Freshly showered and shaved, Jeff Thomas gets to work regularly about 7 a.m., settling down at his desk with computer and telephone at hand.
Unlike most workers' offices, Thomas' workplace is in a well-lighted, walled-off corner of the garage at his tract home in Rohnert Park.
His commute for the past 11 years from bedroom to office is about 50 feet, and Thomas wouldn't have it any other way.
"I love it," said Thomas, a sales representative for a promotional products company based in Iowa. "I have no desire to ever work in an office again."
He's part of burgeoning corps of home-based workers, which numbered more than 5.8 million in 2010 -- up more than 1.6 million over the past decade and accounting for 4.3 percent of the nation's workforce, according to a Census Bureau report on Thursday.
Sonoma County is a hot spot in the home-based worker boom, with nearly 1 in 12 workers spending most of their workdays at home.
The county has the fifth-highest concentration of home-based workers in the United States, behind Boulder, Colo., Medford, Ore., Santa Fe, N.M. and Kingston, N.Y., the report said.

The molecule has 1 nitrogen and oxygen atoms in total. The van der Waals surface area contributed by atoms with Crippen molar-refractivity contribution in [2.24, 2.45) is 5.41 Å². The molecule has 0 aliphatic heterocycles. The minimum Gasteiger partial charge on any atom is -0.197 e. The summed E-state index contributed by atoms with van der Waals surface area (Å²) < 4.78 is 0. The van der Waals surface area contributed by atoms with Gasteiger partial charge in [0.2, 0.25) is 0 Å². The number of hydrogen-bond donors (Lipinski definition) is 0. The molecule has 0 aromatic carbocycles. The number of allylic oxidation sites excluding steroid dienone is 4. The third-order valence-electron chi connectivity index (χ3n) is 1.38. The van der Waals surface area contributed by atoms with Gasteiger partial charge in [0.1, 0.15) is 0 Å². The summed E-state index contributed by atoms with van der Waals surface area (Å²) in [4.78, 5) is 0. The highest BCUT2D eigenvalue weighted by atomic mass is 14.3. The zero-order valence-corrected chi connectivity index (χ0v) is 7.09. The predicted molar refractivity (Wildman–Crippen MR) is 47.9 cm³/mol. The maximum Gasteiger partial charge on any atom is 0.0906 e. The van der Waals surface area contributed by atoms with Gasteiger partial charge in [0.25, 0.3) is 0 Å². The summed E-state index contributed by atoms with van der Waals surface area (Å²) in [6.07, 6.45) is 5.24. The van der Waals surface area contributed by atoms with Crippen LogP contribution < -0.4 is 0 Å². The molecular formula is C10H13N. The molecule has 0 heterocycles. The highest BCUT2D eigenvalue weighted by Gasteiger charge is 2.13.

All five are upscale areas that "attract talented people who value quality of life," said Ben Stone, executive director of the Sonoma County Economic Development Board.
Stone said he was not surprised by the county's high ranking as a work-at-home incubator, noting that more than 300 people attended the board's first home-based business conference in the mid-1990s, just as personal computers and the Internet improved the pathway for telecommuting.
"We were floored by the response," Stone said.